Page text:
M.C. Escher’s 1935 lithograph Hand With Reflecting Sphere gave artist Kelly M. Houle an idea.
She drew this image in charcoal on a piece of illustration board:
Now when a cylindrical mirror is placed at the center, it produces this reflection:
“When the original image is bent and stretched into a circular swath, the shadows seem to fall in all directions,” she wrote. “When the curved mirror is used to reflect the anamorphic distortion, the forms take on the familiar rules of light and shading that make them seem three-dimensional.”
(Kelly M. Houle, “Portrait of Escher: Behind the Mirror,” in D. Schattschneider and M. Emmer, eds., M.C. Escher’s Legacy, 2003.)
Chicago artist Jerzy Kenar put up this bronze statue in front of his East Village home as a gentle reminder: “I hoped it would motivate dog owners to pick up after their pets.”
When the water’s running it looks even more realistic than this. But both mayor Richard M. Daley and Father Michael Pfleger, pastor of St. Sabina Church, attended the unveiling in 2005.
Kenar says that the statue, at 1003 North Wolcott Avenue, is intended to be whimsical, and that most visitors take it in that spirit, posing and even drinking from the fountain. “Only one little old lady didn’t get the joke,” he said.
He also designed the Black History Fountain near St. Sabina … so this one is sometimes called his “number two fountain.”
Western Kentucky University geoscientist John All was traversing Nepal’s Mount Himlung in May 2014 when the ice collapsed beneath him and he fell into a crevasse, dislocating his shoulder and breaking some ribs. He landed on a ledge, but now he faced a 70-foot climb back to the surface alone without the use of his right arm or upper leg.
“That’s when I pulled my research camera out and started talking to myself about all my options,” he told National Geographic. “I take photos of everything I do because, if I’m working in Africa and I need to recall a detail, that’s going to be the best way to do it. I was also thinking about my mom and my friends and family and realized that just talking wouldn’t convey what was happening to me nearly as well. So I started recording things.”
“It probably took me four or five hours to climb out,” he said. “I kept moving sideways, slightly up, sideways, slightly up, until I found an area where there was enough hard snow that I could get an ax in and pull myself up and over. I knew that if I fell at any time in that entire four or five hours, I, of course, was going to fall all the way to the bottom of the crevasse. Any mistake, or any sort of rest or anything, I was going to die.”
After reaching the top he rolled as much as walked back to his tent, called for help, and waited 16 hours for a helicopter to arrive. He wrote later, “I had dug myself out of my own grave.”
In talking about superheroes, these sentences seem natural and right:
(la) Clark Kent went into the phone booth and Superman came out.
(2a) Superman leapt over tall buildings.
(3a) Superman is more successful with women than Clark Kent.
(4a) Batman wears a mask.
But these seem inappropriate or wrong:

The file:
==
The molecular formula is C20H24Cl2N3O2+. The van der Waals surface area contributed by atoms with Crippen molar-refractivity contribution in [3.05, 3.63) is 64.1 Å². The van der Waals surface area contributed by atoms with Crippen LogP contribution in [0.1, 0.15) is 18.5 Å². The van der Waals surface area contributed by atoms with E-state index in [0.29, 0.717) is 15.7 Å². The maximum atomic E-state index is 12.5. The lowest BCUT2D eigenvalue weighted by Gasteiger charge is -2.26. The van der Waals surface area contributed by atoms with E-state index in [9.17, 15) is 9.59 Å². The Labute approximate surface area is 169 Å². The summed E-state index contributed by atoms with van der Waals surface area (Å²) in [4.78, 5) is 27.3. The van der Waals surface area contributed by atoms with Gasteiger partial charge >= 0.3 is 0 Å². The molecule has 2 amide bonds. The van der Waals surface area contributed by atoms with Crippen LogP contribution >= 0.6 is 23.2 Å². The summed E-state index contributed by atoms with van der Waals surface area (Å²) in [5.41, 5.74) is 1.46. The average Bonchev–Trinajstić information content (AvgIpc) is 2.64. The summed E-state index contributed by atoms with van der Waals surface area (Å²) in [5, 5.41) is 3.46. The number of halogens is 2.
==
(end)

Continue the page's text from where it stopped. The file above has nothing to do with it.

(lb) Clark Kent went into the phone booth and Clark Kent came out.
(2b) Clark Kent leapt over tall buildings.
(3b) Clark Kent is more successful with women than Clark Kent.
(4b) Bruce Wayne wears a mask.
Why is this? If we know that Superman is Clark Kent, then those terms should be interchangeable — a statement about Superman is a statement about Clark Kent; they’re the same person.
“At least in some conversational scenarios, utterances of (la)-(4a) strike us as true, and utterances of (lb) (4b) appear to be false,” writes University of Nottingham philosopher Stefano Predelli. “(3a), for instance, seems just the right thing to say when discussing women’s fascination with men in blue leotard; utterances of (3b), on the other hand, seem trivially false. Similarly, during a discussion of why the famed superhero never engages in extraordinary feats when playing the part of the timid journalist, utterances of (2a) seem unobjectionable, but utterances of (2b) will not do.” Why?
(Stefano Predelli, “Superheroes and Their Names,” American Philosophical Quarterly 41:2 [April 2004], 107-123.)
“Witchfinder general” Matthew Hopkins hanged 300 women during the English Civil War, accounting for perhaps 60 percent of all executions for witchcraft at that time. After days of starvation, sleep deprivation, and forced walking, the accused women produced some extraordinary confessions:
Elizabeth Clark, an old, one-legged beggar-woman, gave the names of her ‘imps’ as ‘Holt,’ a ‘white kitling;’ ‘Jarmara,’ a ‘fat spaniel’ without legs; ‘Sacke and Sugar,’ a ‘black rabbet;’ ‘Newes,’ a ‘polcat;’ and ‘Vinegar Tom,’ a greyhound with ox-head and horns. Another called her ‘imps’ ‘Ilemauzar’ (or ‘Elemauzer’), ‘Pyewackett,’ ‘Pecke in the Crowne,’ and ‘Griezzell Greedigutt.’
This proved their guilt, Hopkins said — these were names “which no mortal could invent.”
After Japan invaded the Philippines in 1941 two American servicemen hatched a desperate plan to sail 3,000 miles to Allied Australia in a 20-foot wooden fishing boat. In this week’s episode of the Futility Closet podcast we’ll join Rocky Gause and William Osborne as they struggle to avoid the Japanese and reach safety.
We’ll also tell time in Casablanca and puzzle over a towing fatality.